I got a call from a university classmate who used to work in my position to tell me about this vacancy. She told me that it was not a very active or well-paid job, but since I had just arrived to live in Santiago and I had never turned down a job, I took it. At first I didn’t understand anything about the Treaty or its link to the stations, however, little by little it took shape and I realized the potential this had and the benefits for the planet. From then on I have dedicated myself to give the greatest possible visibility to the Treaty in Chile.

3. How do you contribute to the peaceful use of nuclear applications in the world?

The CTBT is key because it protects us against the serious effects of nuclear testing on human health and the environment, not to mention that it is also essential for nuclear non-proliferation, as it limits the ability of countries that do not possess nuclear weapons to develop them, and contributes to nuclear disarmament by curbing the development of new types and designs of nuclear weapons. In addition to all of the above, it contributes to research and project development, thanks to the data obtained from stations around the world.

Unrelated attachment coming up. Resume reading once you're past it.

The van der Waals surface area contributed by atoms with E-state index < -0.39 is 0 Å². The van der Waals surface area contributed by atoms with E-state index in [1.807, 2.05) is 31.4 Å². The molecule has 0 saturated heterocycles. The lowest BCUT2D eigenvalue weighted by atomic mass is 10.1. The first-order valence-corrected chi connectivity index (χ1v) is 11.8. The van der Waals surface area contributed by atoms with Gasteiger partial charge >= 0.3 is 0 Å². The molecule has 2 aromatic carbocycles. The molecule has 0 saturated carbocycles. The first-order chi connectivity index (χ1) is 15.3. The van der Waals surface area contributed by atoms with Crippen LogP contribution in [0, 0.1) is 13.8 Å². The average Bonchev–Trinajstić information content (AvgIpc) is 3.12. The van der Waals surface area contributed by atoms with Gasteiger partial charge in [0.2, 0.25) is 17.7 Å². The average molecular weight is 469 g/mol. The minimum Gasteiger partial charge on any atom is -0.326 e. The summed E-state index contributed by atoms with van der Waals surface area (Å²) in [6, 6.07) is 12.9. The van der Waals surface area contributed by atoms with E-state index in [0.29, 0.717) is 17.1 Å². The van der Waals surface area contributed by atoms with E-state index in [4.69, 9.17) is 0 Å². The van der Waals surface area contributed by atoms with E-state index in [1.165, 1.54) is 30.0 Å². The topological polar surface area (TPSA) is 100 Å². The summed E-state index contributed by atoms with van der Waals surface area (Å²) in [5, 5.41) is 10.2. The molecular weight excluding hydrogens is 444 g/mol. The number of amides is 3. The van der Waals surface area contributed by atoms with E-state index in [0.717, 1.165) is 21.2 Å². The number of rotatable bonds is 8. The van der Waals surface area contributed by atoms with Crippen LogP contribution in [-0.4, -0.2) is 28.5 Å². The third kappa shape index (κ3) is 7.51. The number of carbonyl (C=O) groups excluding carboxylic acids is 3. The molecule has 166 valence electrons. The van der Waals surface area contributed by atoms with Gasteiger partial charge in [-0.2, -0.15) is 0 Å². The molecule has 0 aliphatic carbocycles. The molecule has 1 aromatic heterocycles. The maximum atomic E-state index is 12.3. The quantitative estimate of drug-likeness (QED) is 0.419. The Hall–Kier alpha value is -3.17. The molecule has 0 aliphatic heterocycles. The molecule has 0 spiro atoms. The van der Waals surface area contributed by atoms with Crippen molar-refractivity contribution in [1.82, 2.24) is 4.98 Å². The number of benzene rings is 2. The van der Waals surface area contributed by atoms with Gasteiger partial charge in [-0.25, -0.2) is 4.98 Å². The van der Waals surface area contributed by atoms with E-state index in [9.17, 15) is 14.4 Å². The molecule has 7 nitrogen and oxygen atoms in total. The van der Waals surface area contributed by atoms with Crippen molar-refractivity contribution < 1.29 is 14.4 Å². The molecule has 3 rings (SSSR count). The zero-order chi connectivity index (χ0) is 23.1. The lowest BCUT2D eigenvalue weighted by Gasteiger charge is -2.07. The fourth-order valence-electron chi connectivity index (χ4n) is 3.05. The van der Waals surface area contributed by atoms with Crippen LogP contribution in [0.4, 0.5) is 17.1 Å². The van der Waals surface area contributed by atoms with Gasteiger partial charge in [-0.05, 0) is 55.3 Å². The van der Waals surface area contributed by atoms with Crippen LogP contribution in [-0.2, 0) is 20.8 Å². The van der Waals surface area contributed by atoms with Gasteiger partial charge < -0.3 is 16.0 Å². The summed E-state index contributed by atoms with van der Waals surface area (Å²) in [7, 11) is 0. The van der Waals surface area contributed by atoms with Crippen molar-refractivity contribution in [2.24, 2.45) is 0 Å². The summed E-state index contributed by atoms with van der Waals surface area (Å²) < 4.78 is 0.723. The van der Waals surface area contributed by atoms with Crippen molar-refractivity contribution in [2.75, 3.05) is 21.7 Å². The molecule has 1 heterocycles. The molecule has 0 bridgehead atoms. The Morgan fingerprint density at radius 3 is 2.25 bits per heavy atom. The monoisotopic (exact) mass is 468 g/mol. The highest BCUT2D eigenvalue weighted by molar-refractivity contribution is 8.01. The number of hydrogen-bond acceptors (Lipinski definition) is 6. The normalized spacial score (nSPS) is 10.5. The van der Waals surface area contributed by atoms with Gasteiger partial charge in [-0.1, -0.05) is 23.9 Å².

4. Do you feel that because you are a woman you have greater challenges in this industry? If so, what do you notice and how do you deal with it?

Only at certain times, it is not something that is present all the time. However, I question it when there are trainings where only 20 or 30 % of us are women, especially in topics related to the operation and maintenance of the stations. I feel very comfortable in that environment, where I also know most of the Station Operators, Local Operators and Station Managers (my position, according to the terminology used by the CTBTO). There are several branches of activities within the Treaty, and each one of them has different personnel, be it in the area of operation, maintenance, science, analysis, etc. And although there are women in each area, the number is still low in general. I see efforts to change this, however, I believe that the impetus must come from the countries themselves.